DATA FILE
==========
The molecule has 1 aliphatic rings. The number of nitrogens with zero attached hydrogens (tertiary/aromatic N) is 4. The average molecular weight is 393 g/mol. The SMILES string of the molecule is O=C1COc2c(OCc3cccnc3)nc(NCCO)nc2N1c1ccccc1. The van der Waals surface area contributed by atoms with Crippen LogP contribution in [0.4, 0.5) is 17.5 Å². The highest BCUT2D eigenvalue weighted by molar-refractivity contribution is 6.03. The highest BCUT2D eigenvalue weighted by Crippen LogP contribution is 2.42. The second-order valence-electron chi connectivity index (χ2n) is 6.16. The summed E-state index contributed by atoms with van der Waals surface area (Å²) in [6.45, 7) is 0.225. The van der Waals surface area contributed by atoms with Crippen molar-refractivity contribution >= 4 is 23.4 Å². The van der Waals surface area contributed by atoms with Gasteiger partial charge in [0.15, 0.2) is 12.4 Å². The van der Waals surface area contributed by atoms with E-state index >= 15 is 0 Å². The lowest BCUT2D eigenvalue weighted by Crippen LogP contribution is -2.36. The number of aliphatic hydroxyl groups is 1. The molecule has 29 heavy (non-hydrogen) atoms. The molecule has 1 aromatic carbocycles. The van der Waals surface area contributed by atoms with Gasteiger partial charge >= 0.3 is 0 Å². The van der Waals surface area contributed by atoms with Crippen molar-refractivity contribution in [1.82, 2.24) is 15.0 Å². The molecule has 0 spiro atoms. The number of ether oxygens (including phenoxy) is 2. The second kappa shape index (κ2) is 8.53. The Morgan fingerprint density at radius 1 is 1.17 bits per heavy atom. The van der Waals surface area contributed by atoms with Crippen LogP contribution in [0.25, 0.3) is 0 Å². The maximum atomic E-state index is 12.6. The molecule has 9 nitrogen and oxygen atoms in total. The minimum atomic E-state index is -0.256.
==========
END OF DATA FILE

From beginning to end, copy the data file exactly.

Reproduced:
The molecule has 1 aliphatic rings. The number of nitrogens with zero attached hydrogens (tertiary/aromatic N) is 4. The average molecular weight is 393 g/mol. The SMILES string of the molecule is O=C1COc2c(OCc3cccnc3)nc(NCCO)nc2N1c1ccccc1. The van der Waals surface area contributed by atoms with Crippen LogP contribution in [0.4, 0.5) is 17.5 Å². The highest BCUT2D eigenvalue weighted by molar-refractivity contribution is 6.03. The highest BCUT2D eigenvalue weighted by Crippen LogP contribution is 2.42. The second-order valence-electron chi connectivity index (χ2n) is 6.16. The summed E-state index contributed by atoms with van der Waals surface area (Å²) in [6.45, 7) is 0.225. The van der Waals surface area contributed by atoms with Crippen molar-refractivity contribution >= 4 is 23.4 Å². The van der Waals surface area contributed by atoms with Gasteiger partial charge in [0.15, 0.2) is 12.4 Å². The van der Waals surface area contributed by atoms with E-state index >= 15 is 0 Å². The lowest BCUT2D eigenvalue weighted by Crippen LogP contribution is -2.36. The number of aliphatic hydroxyl groups is 1. The molecule has 29 heavy (non-hydrogen) atoms. The molecule has 1 aromatic carbocycles. The van der Waals surface area contributed by atoms with Gasteiger partial charge >= 0.3 is 0 Å². The van der Waals surface area contributed by atoms with Crippen molar-refractivity contribution in [1.82, 2.24) is 15.0 Å². The molecule has 0 spiro atoms. The number of ether oxygens (including phenoxy) is 2. The second kappa shape index (κ2) is 8.53. The Morgan fingerprint density at radius 1 is 1.17 bits per heavy atom. The van der Waals surface area contributed by atoms with Crippen LogP contribution in [0.25, 0.3) is 0 Å². The maximum atomic E-state index is 12.6. The molecule has 9 nitrogen and oxygen atoms in total. The minimum atomic E-state index is -0.256.